It is an iconic work by the great Romanian sculptor Constantin Brâncuși (pronounced, in true Romanian form, as ‘Brancoush’). It is a sculpture of a naked woman with her arms folded, her knees pulled close. It is entitled The Wisdom of the Earth. And now it is at the centre of yet another legal ‘dispute’ involving the Romanian state and the sculpture’s owner.
The work was first sold in 1911 to a Romanian engineer and art collector, Gheorghe Romascu. With the advent of communism, it was expropriated by the state in 1957. Following the 1989 revolution, Romascu’s daughters lodged a claim for the sculpture’s return. It eventually was given back, but not until 2008 (one of the daughters had died by then; the other was nearly 90).
If that wasn’t enough, the surviving daughter has now been stymied by the actions (or rather, the non-action) of the state. She wants to sell the piece, which could reportedly fetch €20 million (£15 million). But in Romania, like in many European countries, the state has a right of pre-emption: that is, a right of first refusal whenever an artwork of national importance is being sold. According to the family’s legal counsel in the case, the state has 30 days from the time of notification (presumably of the sale) to purchase the work. The problem here is that the state has refused to respond to requests from the family as to whether it will utilise its right of pre-emption and, if so, how much it would be willing to spend. What this means is that, though the daughter could sell the sculpture, it would be difficult to locate a buyer willing to gamble on a potential pre-emptive purchase by the state. And so the work remains in unsaleable limbo.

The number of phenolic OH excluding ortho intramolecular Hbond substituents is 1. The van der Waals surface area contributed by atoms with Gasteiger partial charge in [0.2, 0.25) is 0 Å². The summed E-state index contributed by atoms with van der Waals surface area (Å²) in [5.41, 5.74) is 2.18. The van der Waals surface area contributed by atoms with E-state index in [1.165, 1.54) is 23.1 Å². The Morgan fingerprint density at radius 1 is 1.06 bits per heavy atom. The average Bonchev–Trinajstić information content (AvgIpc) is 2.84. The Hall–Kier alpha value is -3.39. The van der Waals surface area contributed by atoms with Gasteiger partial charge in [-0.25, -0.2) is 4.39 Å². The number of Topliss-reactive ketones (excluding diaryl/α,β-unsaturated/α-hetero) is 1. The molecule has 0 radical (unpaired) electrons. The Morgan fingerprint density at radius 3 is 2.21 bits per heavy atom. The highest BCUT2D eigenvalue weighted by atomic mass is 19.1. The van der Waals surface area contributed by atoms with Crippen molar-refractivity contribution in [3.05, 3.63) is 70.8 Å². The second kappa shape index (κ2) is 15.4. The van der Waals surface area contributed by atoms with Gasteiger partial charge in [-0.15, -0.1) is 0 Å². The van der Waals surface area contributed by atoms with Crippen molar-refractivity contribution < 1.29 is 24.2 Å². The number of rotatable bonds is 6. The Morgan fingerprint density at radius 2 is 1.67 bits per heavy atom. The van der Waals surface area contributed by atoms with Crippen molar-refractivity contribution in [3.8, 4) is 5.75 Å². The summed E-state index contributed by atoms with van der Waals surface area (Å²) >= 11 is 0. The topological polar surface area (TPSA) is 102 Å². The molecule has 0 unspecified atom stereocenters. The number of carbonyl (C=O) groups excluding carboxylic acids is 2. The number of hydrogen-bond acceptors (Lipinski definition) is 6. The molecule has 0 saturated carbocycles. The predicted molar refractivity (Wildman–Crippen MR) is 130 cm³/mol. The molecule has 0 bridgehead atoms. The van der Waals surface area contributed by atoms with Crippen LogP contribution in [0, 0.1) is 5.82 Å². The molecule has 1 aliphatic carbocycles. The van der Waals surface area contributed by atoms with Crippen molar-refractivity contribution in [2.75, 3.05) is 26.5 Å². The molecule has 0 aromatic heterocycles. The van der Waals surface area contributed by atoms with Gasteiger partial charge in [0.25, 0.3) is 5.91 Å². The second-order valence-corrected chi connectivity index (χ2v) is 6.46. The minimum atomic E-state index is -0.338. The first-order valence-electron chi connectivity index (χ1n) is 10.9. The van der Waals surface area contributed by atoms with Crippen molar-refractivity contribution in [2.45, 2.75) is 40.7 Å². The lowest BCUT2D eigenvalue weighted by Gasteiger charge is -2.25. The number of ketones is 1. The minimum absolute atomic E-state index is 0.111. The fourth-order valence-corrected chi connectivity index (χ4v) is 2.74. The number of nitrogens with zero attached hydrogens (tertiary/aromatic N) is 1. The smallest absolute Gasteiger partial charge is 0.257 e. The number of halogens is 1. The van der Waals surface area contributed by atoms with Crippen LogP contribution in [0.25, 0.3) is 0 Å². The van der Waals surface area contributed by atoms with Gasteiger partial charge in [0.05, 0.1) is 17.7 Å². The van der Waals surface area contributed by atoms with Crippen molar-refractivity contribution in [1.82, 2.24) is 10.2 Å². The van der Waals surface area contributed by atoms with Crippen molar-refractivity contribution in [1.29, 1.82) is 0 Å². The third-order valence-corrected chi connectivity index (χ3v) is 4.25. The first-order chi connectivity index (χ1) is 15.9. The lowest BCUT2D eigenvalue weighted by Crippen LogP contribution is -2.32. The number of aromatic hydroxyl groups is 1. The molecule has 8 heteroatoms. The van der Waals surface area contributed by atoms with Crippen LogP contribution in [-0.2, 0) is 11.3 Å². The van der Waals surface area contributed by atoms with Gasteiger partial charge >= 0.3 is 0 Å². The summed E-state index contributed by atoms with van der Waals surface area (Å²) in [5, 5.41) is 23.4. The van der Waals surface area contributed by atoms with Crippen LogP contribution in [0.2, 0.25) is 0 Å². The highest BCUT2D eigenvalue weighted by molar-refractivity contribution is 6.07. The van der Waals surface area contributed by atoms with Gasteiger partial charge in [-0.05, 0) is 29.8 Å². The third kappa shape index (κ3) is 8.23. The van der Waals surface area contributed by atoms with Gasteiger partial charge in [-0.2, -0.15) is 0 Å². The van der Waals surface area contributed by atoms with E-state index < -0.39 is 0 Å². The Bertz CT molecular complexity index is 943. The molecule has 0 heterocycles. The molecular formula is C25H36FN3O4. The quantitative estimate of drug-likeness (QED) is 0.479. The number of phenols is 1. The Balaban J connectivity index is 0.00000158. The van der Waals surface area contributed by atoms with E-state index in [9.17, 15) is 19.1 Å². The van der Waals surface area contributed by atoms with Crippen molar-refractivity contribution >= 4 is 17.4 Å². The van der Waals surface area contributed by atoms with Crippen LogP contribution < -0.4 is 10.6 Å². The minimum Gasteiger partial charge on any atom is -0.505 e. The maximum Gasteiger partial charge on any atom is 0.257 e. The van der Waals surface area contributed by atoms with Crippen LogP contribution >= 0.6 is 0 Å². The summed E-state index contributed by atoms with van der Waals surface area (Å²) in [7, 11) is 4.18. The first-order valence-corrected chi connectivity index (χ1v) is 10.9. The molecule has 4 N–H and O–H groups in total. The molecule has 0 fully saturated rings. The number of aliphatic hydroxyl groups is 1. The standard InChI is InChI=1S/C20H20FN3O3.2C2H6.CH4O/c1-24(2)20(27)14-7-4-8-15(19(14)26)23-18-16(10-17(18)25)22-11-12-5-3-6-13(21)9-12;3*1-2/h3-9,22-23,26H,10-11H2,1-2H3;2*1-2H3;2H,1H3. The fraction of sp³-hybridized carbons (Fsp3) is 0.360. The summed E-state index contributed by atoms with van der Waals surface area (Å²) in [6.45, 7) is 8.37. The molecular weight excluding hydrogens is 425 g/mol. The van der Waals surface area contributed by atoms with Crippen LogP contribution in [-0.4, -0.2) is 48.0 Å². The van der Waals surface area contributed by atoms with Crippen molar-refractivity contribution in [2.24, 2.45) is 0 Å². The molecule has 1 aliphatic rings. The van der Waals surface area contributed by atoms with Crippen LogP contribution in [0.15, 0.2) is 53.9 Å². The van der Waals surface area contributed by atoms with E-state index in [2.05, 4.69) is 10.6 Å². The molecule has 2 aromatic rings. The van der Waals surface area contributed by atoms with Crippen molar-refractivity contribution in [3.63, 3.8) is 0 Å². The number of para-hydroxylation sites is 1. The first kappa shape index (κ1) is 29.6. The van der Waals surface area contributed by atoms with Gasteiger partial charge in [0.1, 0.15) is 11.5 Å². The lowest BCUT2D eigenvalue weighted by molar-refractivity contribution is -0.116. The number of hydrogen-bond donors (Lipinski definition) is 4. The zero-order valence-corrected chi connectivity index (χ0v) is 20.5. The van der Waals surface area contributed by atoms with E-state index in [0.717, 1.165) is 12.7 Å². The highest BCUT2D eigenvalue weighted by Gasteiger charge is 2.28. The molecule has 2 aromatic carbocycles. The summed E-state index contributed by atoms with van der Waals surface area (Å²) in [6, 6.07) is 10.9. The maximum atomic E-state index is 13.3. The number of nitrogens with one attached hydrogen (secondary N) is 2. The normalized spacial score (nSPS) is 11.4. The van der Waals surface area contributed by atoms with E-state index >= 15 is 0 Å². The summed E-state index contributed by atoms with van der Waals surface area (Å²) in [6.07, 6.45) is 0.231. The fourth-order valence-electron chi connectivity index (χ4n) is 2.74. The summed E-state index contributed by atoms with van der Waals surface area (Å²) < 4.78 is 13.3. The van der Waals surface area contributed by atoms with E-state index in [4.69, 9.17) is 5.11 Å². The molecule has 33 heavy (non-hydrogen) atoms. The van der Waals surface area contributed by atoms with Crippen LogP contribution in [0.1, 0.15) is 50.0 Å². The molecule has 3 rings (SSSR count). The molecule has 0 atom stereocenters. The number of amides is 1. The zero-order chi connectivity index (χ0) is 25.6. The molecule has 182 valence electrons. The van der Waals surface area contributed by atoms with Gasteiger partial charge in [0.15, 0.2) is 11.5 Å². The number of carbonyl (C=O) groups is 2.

What came out of a French constitutional decision from last year (as reported by Mathilde Roellinger) was that the state’s right of pre-emption can, in certain circumstances, be challenged under the right to property (in that case, a right under France’s Declaration of the Rights of Man and of the Citizen). Presumably the same could apply in Romania. And of course, there remains the possibility of an eventual challenge under the right to peaceful enjoyment of one’s possessions under Article 1 of the First Protocol to the European Convention on Human Rights.
But if the right to property is to be asserted by Romascu’s daughter, now 92, it could mean another long haul before the courts. This is unlikely something she could stomach, although it would be interesting for those in the cultural property sector to see whether the pre-emption right can indeed withstand constitutional scrutiny in the Romanian context.